How Millennials Will Change the Face of Finance
Millennials are not only the largest generation in U.S. history, they will also receive the greatest transfer of inherited wealth ever. As a generation, they have surpassed Baby Boomers as the nation's largest living generation, according to population estimates by the U.S. Census Bureau.
The most digitally connected generation are 18-35 year olds, with those being the first group born into the digital age. Not only that, but lower employment levels and smaller incomes have left younger Millennials with less money than previous generations. Student loans and other debt are taking up a growing chunk of postgraduate Millennials' income, so with less to spend, they're putting off commitments like marriage and home ownership.
Because of this, Millennials are poised to transform nearly every facet of the U.S. and global economy, and the finance industry is about to experience tremendous change as it works to address the needs and preferences of this different customer.
Depending on their age, Millennials have witnessed up to three major crashes in the stock market -- 1987, 2001, and 2008 -- and don’t necessarily trust public markets with their investment dollars.
That said, in the era of the “shared economy,” Millennials will most likely fine-tune their spending to become the most capital-efficient generation of all time.
As one example, let’s look at car ownership:
With the expansion of public transit and with young adults being concerned about the environment, they are accustomed to Uber and Lyft and don’t see the point in paying for a car that sits idle most of the time, much less the universe of costs such as interest payments, car insurance, maintenance, parking costs, etc. that come with it.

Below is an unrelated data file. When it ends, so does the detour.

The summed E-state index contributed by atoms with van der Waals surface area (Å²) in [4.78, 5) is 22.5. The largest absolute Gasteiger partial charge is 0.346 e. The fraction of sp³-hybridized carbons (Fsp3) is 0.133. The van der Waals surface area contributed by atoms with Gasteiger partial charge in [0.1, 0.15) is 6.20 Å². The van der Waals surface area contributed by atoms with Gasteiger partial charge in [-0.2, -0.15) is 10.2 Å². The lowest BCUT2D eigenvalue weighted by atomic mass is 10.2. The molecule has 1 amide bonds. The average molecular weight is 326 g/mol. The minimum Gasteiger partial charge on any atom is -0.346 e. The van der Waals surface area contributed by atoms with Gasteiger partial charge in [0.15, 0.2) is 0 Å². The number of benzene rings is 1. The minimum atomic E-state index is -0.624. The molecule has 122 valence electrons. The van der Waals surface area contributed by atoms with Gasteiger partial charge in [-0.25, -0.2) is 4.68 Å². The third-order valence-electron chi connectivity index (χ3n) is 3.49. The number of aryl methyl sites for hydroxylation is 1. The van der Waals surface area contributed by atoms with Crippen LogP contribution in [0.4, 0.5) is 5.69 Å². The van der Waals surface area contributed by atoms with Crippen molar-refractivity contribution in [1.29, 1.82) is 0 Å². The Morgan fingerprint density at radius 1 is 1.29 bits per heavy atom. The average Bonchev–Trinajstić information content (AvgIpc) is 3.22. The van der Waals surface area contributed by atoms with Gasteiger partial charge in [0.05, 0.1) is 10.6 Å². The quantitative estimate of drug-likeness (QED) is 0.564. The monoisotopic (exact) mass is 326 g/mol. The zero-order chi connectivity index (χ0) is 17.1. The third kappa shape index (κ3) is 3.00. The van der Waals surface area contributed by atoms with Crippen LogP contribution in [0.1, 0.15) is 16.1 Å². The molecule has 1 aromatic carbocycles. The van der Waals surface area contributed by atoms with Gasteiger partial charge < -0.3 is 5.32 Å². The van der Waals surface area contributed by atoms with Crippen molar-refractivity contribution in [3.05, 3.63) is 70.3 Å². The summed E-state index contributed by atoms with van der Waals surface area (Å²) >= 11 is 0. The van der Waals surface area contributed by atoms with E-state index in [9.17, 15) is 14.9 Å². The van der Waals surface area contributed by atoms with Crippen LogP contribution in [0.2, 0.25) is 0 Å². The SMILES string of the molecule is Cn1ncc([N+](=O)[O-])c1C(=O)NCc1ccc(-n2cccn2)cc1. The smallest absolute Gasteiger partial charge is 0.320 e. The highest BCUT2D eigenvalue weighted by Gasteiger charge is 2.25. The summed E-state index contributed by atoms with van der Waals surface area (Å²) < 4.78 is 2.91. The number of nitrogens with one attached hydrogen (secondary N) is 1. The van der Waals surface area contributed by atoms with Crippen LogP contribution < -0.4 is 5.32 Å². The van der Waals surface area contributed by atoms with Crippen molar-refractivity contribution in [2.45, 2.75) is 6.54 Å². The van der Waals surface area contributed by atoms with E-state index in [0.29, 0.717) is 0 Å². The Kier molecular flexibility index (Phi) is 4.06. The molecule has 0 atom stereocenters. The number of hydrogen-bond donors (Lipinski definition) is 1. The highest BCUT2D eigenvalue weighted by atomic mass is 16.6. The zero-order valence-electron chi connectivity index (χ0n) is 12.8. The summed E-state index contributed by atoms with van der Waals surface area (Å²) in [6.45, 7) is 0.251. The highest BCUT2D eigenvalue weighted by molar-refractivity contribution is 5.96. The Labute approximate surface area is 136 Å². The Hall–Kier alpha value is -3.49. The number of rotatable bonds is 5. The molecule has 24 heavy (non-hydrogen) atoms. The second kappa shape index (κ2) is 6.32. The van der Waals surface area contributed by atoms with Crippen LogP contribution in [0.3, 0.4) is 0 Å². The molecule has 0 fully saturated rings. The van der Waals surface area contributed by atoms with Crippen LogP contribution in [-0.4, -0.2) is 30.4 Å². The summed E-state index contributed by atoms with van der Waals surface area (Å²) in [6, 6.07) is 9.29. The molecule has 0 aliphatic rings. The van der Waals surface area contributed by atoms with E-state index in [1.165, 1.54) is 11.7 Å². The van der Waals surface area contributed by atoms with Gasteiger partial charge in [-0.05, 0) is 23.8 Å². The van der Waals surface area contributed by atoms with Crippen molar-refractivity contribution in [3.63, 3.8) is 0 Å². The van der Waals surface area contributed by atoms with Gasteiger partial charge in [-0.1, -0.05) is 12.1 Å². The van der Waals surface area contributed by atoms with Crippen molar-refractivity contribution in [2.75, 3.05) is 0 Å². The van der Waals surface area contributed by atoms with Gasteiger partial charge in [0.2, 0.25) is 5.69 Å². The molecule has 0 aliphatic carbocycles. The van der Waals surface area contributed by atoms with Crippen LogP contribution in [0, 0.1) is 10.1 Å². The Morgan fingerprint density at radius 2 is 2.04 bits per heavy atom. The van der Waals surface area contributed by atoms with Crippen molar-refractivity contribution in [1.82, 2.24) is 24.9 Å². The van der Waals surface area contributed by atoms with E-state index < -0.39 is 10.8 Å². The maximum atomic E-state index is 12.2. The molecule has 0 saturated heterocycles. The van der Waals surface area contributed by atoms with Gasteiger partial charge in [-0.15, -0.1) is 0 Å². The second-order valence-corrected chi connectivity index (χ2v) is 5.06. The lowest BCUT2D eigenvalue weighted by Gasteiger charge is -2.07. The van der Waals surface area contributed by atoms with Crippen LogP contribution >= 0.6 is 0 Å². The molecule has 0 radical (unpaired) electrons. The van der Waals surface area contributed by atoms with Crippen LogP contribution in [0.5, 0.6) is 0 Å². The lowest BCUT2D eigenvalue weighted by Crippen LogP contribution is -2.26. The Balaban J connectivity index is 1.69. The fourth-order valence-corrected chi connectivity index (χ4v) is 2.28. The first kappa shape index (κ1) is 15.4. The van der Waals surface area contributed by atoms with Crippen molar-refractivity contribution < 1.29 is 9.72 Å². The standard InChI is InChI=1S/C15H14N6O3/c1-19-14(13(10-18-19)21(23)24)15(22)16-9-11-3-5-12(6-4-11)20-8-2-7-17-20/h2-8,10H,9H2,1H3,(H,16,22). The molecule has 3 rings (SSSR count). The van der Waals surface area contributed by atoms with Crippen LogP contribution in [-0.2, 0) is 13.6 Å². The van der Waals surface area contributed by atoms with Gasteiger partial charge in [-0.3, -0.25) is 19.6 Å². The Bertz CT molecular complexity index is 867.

As Millennials age their wealth will grow, and they will naturally become investors as well. And beyond the sheer amount of wealth they will be controlling, they will be markedly different in their investing activities than the generations before them.
For one thing, they appear to know something the rest of us don’t. While Baby Boomers and Gen X’ers were selling during the two most recent stock market dives -- Brexit and the oil price crash in February -- Millennials were buying at a ratio of more than two-to-one.
Think about it. To them, crowdfunding and lending online aren’t new alternative fads or models, they’re the norm, as they were born as digital natives. To them, analogue models are old-fashioned and outdated.
For the world of investing, the stage is set for a coming together of technology and the habits of America’s largest generation to reshape investing norms.
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